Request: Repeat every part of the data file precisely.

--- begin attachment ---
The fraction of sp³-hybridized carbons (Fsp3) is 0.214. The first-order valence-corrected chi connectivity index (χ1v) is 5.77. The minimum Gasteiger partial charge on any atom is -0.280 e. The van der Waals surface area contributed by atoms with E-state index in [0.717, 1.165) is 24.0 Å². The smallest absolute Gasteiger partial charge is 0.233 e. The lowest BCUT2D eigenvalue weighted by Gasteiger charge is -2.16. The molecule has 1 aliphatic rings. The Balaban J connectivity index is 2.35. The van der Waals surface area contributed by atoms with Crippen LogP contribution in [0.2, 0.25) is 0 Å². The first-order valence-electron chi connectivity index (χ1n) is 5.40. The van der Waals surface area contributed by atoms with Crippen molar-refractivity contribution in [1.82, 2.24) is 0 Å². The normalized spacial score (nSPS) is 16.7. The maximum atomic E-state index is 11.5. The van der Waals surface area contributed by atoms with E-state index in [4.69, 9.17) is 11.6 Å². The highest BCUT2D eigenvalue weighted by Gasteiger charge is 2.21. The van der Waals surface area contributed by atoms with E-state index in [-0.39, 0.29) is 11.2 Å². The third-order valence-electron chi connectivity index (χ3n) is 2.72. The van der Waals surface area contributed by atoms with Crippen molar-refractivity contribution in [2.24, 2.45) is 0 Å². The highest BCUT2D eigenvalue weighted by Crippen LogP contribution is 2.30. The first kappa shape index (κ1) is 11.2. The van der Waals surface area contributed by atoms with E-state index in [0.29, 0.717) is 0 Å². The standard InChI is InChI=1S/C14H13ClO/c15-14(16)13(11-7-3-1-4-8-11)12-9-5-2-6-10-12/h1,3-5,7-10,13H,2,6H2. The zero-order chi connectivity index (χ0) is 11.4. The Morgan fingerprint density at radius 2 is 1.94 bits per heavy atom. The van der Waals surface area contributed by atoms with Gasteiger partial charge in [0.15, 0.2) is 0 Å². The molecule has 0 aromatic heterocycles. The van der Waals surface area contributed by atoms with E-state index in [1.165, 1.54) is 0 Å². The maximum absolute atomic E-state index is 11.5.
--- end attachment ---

The fraction of sp³-hybridized carbons (Fsp3) is 0.214. The first-order valence-corrected chi connectivity index (χ1v) is 5.77. The minimum Gasteiger partial charge on any atom is -0.280 e. The van der Waals surface area contributed by atoms with E-state index in [0.717, 1.165) is 24.0 Å². The smallest absolute Gasteiger partial charge is 0.233 e. The lowest BCUT2D eigenvalue weighted by Gasteiger charge is -2.16. The molecule has 1 aliphatic rings. The Balaban J connectivity index is 2.35. The van der Waals surface area contributed by atoms with Crippen LogP contribution in [0.2, 0.25) is 0 Å². The first-order valence-electron chi connectivity index (χ1n) is 5.40. The van der Waals surface area contributed by atoms with Crippen molar-refractivity contribution in [1.82, 2.24) is 0 Å². The normalized spacial score (nSPS) is 16.7. The maximum atomic E-state index is 11.5. The van der Waals surface area contributed by atoms with E-state index in [4.69, 9.17) is 11.6 Å². The highest BCUT2D eigenvalue weighted by Gasteiger charge is 2.21. The van der Waals surface area contributed by atoms with E-state index in [-0.39, 0.29) is 11.2 Å². The third-order valence-electron chi connectivity index (χ3n) is 2.72. The van der Waals surface area contributed by atoms with Crippen molar-refractivity contribution in [2.24, 2.45) is 0 Å². The highest BCUT2D eigenvalue weighted by Crippen LogP contribution is 2.30. The first kappa shape index (κ1) is 11.2. The van der Waals surface area contributed by atoms with E-state index in [0.29, 0.717) is 0 Å². The standard InChI is InChI=1S/C14H13ClO/c15-14(16)13(11-7-3-1-4-8-11)12-9-5-2-6-10-12/h1,3-5,7-10,13H,2,6H2. The zero-order chi connectivity index (χ0) is 11.4. The Morgan fingerprint density at radius 2 is 1.94 bits per heavy atom. The van der Waals surface area contributed by atoms with Gasteiger partial charge in [0.15, 0.2) is 0 Å². The molecule has 0 aromatic heterocycles. The van der Waals surface area contributed by atoms with E-state index in [1.165, 1.54) is 0 Å². The maximum absolute atomic E-state index is 11.5.